UPDATE: ATHENS TX. (KYTX) - In a 2 p.m. press conference, Athens Mayor Jerry Don Vaught says one block area around the fertilizer plant is still closed off.
Fire Chief John McQueary said although his department learned much from last year's West explosion, the storage facility in Athens is a different situation. He said West had much more flammable material like gasoline and paint thinners.
McQueary added that the State Fire Marshal's Office has been to Athens since the West explosion to offer suggestions and help.
He says a firefighter's truck and trailer were stolen.
Twenty to 25 households are in the one-block area near the storage building still blocked off.
The shelter will remain open as long as needed. County offices are closed, but city hall is open.
The Old Fiddlers' reunion is canceled for tonight.
When asked about the evacuation plan, the mayor said there was no written plan, but the fire and police departments are well-trained and their highest concern was the safety of residents.
Earlier a five-block radius remains evacuated Friday following a major fire at a fertilizer plant in Athens, and the more than 300 residents who were displaced are wondering when they will be able to return to their homes.
Officials with the Environmental Protection Agency have conducted air quality tests and found nothing toxic in the atmosphere. However, the air is still a danger because of smoke.
At a press conference at 8:30 this morning, The Athens Fire Chief, John McQueary detailed their response to the fertilizer storage facility fire near downtown Athens. He says not long after firefighters responded to the scene, they determined to evacuate their crews and residents near the scene.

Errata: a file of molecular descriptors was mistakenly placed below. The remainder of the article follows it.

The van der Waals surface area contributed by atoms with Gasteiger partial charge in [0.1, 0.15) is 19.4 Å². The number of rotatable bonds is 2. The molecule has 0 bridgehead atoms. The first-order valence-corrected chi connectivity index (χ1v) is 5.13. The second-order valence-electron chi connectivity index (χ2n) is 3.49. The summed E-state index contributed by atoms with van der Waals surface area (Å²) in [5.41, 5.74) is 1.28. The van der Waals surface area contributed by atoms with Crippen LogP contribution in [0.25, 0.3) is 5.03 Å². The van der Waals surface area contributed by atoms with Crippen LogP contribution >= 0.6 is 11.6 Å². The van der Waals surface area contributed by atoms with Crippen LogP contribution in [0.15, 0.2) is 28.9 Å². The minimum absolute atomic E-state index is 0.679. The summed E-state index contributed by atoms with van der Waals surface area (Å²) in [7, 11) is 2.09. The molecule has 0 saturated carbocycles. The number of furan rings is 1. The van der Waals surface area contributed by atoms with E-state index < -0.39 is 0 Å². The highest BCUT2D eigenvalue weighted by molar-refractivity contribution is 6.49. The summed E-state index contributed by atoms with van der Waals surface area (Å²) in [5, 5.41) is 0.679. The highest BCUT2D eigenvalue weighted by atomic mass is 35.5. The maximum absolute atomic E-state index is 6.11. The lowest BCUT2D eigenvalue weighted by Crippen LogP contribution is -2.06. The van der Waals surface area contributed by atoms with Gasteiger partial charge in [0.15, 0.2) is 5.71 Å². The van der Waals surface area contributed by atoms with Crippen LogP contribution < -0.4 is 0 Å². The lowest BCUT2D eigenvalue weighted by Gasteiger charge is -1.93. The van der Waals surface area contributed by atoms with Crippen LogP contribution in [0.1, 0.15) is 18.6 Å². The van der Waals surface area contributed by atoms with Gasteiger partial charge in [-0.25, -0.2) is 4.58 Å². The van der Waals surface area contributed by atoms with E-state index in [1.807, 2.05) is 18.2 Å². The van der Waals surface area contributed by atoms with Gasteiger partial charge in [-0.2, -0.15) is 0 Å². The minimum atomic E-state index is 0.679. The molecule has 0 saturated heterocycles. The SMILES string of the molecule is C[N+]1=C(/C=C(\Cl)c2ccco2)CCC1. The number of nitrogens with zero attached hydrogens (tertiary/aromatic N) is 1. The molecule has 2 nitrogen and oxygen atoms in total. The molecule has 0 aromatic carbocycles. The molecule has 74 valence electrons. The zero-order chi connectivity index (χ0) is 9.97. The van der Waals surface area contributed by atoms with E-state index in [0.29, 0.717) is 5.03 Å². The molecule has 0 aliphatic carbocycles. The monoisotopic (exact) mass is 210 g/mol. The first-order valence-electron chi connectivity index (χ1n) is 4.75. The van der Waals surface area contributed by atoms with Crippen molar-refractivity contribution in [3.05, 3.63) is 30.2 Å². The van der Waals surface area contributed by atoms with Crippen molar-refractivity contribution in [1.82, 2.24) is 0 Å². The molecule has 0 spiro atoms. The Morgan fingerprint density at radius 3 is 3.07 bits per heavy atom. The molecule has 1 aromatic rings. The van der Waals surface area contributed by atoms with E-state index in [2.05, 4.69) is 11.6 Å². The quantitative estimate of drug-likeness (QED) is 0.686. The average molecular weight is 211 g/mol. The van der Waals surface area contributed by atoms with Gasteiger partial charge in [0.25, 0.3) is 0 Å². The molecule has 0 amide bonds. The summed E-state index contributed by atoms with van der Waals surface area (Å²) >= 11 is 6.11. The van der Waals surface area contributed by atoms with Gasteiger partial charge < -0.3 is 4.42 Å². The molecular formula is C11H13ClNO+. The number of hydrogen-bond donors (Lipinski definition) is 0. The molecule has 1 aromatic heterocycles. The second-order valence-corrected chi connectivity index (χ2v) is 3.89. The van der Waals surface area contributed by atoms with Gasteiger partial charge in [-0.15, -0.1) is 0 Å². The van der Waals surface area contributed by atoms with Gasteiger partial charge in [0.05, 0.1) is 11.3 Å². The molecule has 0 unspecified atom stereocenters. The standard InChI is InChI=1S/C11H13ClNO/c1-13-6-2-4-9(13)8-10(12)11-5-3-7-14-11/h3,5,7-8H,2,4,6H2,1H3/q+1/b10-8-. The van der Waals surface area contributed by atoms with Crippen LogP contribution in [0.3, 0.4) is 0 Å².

Firefighters knew this facility contained ammonium nitrate and responded accordingly. The Fire Chief says there was fire coming from all sides of the building and from the roof. Because of the magnitude of the fire, all available police, DPS and sheriff's deputies responded.
Chief McQueary says they learned from the West explosion it was safest to watch the fire and let it burn itself out. He says there is some history with ammonium nitrate can extinguish itself.
The Chief says they were fortunate that when the roof collapsed, it did not detonate the 70 tons of ammonium nitrate fertilizer in the building.
Firefighters are staying on guard until they can saturate the area with water as a part of their action plan.
The air quality was monitored by two agencies and the Chief says there was little toxicity in the atmosphere, but since there is still smoke evacuations are remaining in place right now.
The Fire Chief is asking the public to send any video of the fire to the State Fire Marshal - (979) 277-4278. Investigators are still considering this fire a crime scene at East Texas Ag Service.
The Mayor Jerry Don Vaught says the residents health and safety is their main concern right now. The Fiddlers reunion is now on hold right now. They will reduce evacuations until safe, when the site is more stable.
Henderson County downtown Athens offices will be closed Friday.
The Fire Chief says the facility where the fire happened recently had some improvements done because of what they learned in West. Right now, the plan is to tear down the walls of the fertilizer facility and flow water onto it and get rid of the smoke in the area. Dykes will be created to prevent run-off into the sewage facility.